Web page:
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In the Ising model the mean value of any particular spin is:

$$ m = \left<s_i\right> = \frac{ \sum_{s_i}e^{-\frac{H}{T} }s_i} { \sum_{s_i} e^{-\frac{H}{T} } } .$$

I read in several sources that due to "translational invariance" $m$ is "independent of the site label $i$". That means that all spins have the same average value. My question is whether this is an approximation or this is an actual fact? Why does translational invariance imply that all spins have the same average value? If we assume that there are no fluctuations then $m$ would be a constant throughout the lattice by assumption, not by "translational invariance" right?

Again, I'm not sure what is meant by translational invariance here.

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    $\begingroup$ Translational invariance, here, means that the law of physics do not change by the transformation $i \rightarrow i+n$, with $n$ positive or negative integer. So, all sites are equivalent. $\endgroup$ – Trimok Jul 29 '13 at 16:29
  • $\begingroup$ right i think i'm just overthinking this right $\endgroup$ – Timtam Jul 29 '13 at 16:35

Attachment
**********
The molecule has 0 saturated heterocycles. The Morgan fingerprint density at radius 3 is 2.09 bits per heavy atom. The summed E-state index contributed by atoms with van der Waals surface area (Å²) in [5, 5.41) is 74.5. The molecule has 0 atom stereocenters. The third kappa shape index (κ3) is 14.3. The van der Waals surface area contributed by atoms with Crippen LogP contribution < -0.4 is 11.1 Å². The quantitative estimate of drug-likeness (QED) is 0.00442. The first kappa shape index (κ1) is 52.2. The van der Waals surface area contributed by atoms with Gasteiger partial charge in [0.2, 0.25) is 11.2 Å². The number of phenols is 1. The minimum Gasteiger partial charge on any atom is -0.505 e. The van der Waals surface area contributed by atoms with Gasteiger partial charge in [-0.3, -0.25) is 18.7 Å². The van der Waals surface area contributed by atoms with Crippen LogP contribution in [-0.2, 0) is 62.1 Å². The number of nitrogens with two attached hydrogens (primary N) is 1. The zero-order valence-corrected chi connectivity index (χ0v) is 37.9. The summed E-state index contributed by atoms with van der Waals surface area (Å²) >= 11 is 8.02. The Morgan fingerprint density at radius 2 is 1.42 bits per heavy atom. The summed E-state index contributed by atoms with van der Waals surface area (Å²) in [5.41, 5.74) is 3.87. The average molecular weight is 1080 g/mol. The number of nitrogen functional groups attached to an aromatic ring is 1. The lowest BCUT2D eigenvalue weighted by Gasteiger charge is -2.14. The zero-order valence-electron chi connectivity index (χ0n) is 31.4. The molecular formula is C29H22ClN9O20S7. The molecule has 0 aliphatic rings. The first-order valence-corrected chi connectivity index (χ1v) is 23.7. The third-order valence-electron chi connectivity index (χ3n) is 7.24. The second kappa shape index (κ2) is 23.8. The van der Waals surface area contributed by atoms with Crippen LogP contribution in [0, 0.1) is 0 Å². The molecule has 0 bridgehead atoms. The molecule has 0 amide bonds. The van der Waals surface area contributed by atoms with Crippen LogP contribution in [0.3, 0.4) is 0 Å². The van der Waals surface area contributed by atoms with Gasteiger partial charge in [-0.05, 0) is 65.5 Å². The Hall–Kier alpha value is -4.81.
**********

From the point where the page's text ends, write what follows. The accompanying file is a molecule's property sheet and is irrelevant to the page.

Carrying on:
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This is an assumption, but in the case of the of the Ising model it is an obviously correct one. The statement that $m$ is the same at all sites is the assumption that the state of the system respects translational invariance. In general a system may spontaneously break translational symmetry, just as it breaks the $s\rightarrow-s$ symmetry. So when you do the usual mean field theory you are assuming that the system maintains the symmetry.

Take for example the Ising model on a square lattice but with an antiferromagnetic interaction, so that neighboring spins want to anti-align. In this case, at zero temperature, the ground state has $s=+1$ on half the sites and $s=-1$ on the other half. This spontaneously breaks the translational symmetry.

Let's say you didn't notice this and proceeded with the derivation as usual. So you assume the magnetization is equal on every site and went through the mean field theory. Nothing would break, mathematically speaking. However, you would find that there is no spontaneous symmetry breaking and that $m=0$. This is wrong. You get the wrong answer because you tried to approximate the system with a ferromagnetic state, when you should have used an anti-ferromagnetic.

Moral: All other problems aside, mean field theory is only as good as the state you are using. Even worse, if you use the wrong state, the mean field theory will give you no idea that you made the wrong choice.

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